If programmers were builders  

Yury Nesterenko

Translation: Tania Samsonova, 2015

Translator’s note: this is an old joke which is still very true and extremely funny. I would call it a sad tale that shows the importance of requirements elicitation and management.

1.03. Hooray! We snatched a big contract for the construction of a 12-storey residential building. The team is bubbling with enthusiasm. Polished off two cases of beer to celebrate.

2.03. The customer doesn’t like the expression “as soon as we get around to it”. He demands that we specify the exact dates. He’s a philistine and knows nothing about high technology.

3.03. We discussed the deadlines. Polished off three cases of beer in the process. Petrovich said that this amount of work can be done in 4 months easily. Therefore, actually it will be 8. Finally, we put 12 months in the contract, even though we can barely manage it in 16 months.

6.03. Petrovich collected all the bottles and took them to the store to get the deposit back.

8.03. We celebrated International Women’s Day. There are no women in our company, so nobody interfered with the celebrations.

2.04. Petrovich says that it’s time to start working. Is it a conspiracy? We built a fence around the construction site and decorated it with beautiful posters saying “Construction by AllBuild (www.allbuild.ru)”. Then, with a warm feeling of accomplishment, we went off to play Quake.

20.04. The customer came over and inquired about how things were going. We taught him to play Quake and allowed him to beat us all.

21.04. We held a meeting to discuss the project. Sidorov suggests we use modular architecture and build using ready-made panels. Petrovich insists that everything must be built in the good old way, using brick, not like how lamers do it. The most radically innovative project was proposed by Alex: build a few dozen wooden huts and then connect them with underground tunnels. This is the latest trend. I reminded him that the customer wants a 12-storey building. They tried to resolve the dispute by having a Quake duel. Alex with his huts was offed at once, but Petrovich and Sidorov came even. In the end, we decided that everyone will build according to his own plan and then we’ll try to put it all together in such a way that it does not collapse.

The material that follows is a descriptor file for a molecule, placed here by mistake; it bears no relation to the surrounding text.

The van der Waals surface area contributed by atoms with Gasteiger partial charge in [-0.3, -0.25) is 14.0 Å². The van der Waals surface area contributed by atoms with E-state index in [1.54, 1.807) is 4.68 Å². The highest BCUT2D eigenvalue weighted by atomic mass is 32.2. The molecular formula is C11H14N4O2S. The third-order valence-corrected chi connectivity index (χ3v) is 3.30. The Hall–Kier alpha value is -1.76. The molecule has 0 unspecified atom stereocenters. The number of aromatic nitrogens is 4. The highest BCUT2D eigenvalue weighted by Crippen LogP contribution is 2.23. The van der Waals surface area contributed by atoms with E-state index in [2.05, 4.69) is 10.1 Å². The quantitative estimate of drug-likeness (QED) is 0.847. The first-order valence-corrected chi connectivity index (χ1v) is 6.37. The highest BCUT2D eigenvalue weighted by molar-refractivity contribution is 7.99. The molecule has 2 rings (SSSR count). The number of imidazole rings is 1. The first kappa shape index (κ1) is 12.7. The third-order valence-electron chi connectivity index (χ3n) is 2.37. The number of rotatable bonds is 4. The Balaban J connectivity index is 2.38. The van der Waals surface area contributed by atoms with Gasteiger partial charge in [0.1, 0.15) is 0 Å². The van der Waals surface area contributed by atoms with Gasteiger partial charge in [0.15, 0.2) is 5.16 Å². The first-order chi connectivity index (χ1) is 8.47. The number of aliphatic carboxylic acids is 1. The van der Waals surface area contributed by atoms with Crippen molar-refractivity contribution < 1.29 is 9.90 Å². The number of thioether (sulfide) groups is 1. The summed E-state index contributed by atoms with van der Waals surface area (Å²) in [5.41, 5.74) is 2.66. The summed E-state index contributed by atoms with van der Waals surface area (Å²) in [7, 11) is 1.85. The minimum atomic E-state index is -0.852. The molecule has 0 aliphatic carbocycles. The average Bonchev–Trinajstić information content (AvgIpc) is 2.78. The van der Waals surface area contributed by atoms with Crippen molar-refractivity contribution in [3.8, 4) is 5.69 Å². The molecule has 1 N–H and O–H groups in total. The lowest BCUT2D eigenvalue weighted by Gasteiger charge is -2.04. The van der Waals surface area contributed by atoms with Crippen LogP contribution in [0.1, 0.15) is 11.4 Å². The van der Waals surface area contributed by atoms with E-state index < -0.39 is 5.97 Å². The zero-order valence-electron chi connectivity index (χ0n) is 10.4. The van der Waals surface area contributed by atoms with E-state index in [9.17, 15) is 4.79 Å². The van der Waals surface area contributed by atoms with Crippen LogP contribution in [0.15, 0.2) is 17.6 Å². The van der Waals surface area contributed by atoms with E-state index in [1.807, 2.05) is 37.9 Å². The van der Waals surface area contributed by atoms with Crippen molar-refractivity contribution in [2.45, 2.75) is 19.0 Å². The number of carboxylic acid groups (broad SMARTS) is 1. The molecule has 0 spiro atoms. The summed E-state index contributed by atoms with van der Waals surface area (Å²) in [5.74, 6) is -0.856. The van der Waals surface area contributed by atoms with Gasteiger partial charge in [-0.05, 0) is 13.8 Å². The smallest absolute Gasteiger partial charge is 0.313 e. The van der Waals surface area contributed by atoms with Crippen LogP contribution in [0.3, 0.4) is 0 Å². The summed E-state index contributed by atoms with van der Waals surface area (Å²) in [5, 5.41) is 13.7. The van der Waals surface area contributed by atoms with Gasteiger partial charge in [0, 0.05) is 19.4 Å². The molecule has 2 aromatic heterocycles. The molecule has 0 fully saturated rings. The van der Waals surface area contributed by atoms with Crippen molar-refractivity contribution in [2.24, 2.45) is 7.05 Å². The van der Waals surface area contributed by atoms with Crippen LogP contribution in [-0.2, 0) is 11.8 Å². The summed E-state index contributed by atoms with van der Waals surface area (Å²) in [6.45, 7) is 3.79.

30.04. The first floor is ready! We showed it to the customer. He was surprised that different rooms have different ceiling heights, some bricks fall out of the walls, and there is no entrance to the building so one has to climb through a window. We explained to him that these are the special limitations of a demo version. We left for the Easter holidays, being proud of ourselves.

10.05. Petrovich was the first to sober up and then he started swearing and he kept swearing for a very long time. We thought he was angry that Alex had drank all the beer. It turned out that the situation is much worse: we’ve forgotten about the foundation. Of course it was described in the project specifications, but surely only lamers read them.

11.05. We had to demolish the first floor. It’s a crying shame.

11.07. The construction is under way. Petrovich is close to completion of the second floor, Sidorov of the fifth. Alex has built an elevator well all the way up to the ninth floor, and in a strong wind it swings dangerously. We put wooden props around it for now.

17.07. Alex is building the attic and the roof. On the ground. Then we’ll lift them and put them in place with a crane.

13.08. Sidorov is unable to join the panels. The gap is more than a meter wide. Sidorov called Petrovich for help, but Petrovich said that he is busy up to his ears with his own work, and anyway without the knowledge of the internal architecture it is impossible to do anything with the panels.

14.08. We hacked several panels so Petrovich could study the internal architecture. Petrovich swears and yells that the panels were manufactured by total lamers.

17.08. Petrovich plugged up the gap. As a result, the panels are all askew, but that’s a very minor problem. We had to bring the wiring of the panels to the outside and tie the wires into a knot. Petrovich covered the knot with duct tape and assured us it will work if there isn’t rain.